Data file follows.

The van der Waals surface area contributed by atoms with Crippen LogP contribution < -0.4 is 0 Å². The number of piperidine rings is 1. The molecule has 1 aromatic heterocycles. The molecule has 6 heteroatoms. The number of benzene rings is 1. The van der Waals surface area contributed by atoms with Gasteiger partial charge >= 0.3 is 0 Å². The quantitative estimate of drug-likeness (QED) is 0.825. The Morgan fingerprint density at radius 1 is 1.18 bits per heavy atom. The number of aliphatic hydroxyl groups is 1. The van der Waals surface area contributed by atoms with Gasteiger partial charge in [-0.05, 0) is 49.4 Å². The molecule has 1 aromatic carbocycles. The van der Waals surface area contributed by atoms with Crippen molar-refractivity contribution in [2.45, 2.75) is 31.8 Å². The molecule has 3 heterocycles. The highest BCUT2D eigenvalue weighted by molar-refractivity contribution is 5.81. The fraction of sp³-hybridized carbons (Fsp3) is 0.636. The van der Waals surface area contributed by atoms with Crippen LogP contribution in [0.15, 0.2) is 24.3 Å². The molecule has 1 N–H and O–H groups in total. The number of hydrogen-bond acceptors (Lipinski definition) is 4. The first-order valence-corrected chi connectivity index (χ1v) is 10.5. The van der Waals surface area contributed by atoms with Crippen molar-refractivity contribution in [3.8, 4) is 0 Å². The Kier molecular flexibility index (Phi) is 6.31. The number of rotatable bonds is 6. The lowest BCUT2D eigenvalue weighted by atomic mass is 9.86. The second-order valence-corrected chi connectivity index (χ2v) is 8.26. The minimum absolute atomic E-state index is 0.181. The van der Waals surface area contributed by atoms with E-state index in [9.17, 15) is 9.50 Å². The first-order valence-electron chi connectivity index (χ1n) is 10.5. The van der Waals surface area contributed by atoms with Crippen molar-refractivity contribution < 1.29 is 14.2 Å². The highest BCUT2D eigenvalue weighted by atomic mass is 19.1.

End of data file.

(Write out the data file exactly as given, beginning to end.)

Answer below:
The van der Waals surface area contributed by atoms with Crippen LogP contribution < -0.4 is 0 Å². The number of piperidine rings is 1. The molecule has 1 aromatic heterocycles. The molecule has 6 heteroatoms. The number of benzene rings is 1. The van der Waals surface area contributed by atoms with Gasteiger partial charge >= 0.3 is 0 Å². The quantitative estimate of drug-likeness (QED) is 0.825. The Morgan fingerprint density at radius 1 is 1.18 bits per heavy atom. The number of aliphatic hydroxyl groups is 1. The van der Waals surface area contributed by atoms with Gasteiger partial charge in [-0.05, 0) is 49.4 Å². The molecule has 1 aromatic carbocycles. The van der Waals surface area contributed by atoms with Crippen molar-refractivity contribution in [2.45, 2.75) is 31.8 Å². The molecule has 3 heterocycles. The highest BCUT2D eigenvalue weighted by molar-refractivity contribution is 5.81. The fraction of sp³-hybridized carbons (Fsp3) is 0.636. The van der Waals surface area contributed by atoms with Crippen LogP contribution in [0.15, 0.2) is 24.3 Å². The molecule has 1 N–H and O–H groups in total. The number of hydrogen-bond acceptors (Lipinski definition) is 4. The first-order valence-corrected chi connectivity index (χ1v) is 10.5. The van der Waals surface area contributed by atoms with Crippen molar-refractivity contribution in [3.8, 4) is 0 Å². The Kier molecular flexibility index (Phi) is 6.31. The number of rotatable bonds is 6. The lowest BCUT2D eigenvalue weighted by atomic mass is 9.86. The second-order valence-corrected chi connectivity index (χ2v) is 8.26. The minimum absolute atomic E-state index is 0.181. The van der Waals surface area contributed by atoms with E-state index in [9.17, 15) is 9.50 Å². The first-order valence-electron chi connectivity index (χ1n) is 10.5. The van der Waals surface area contributed by atoms with Crippen molar-refractivity contribution < 1.29 is 14.2 Å². The highest BCUT2D eigenvalue weighted by atomic mass is 19.1.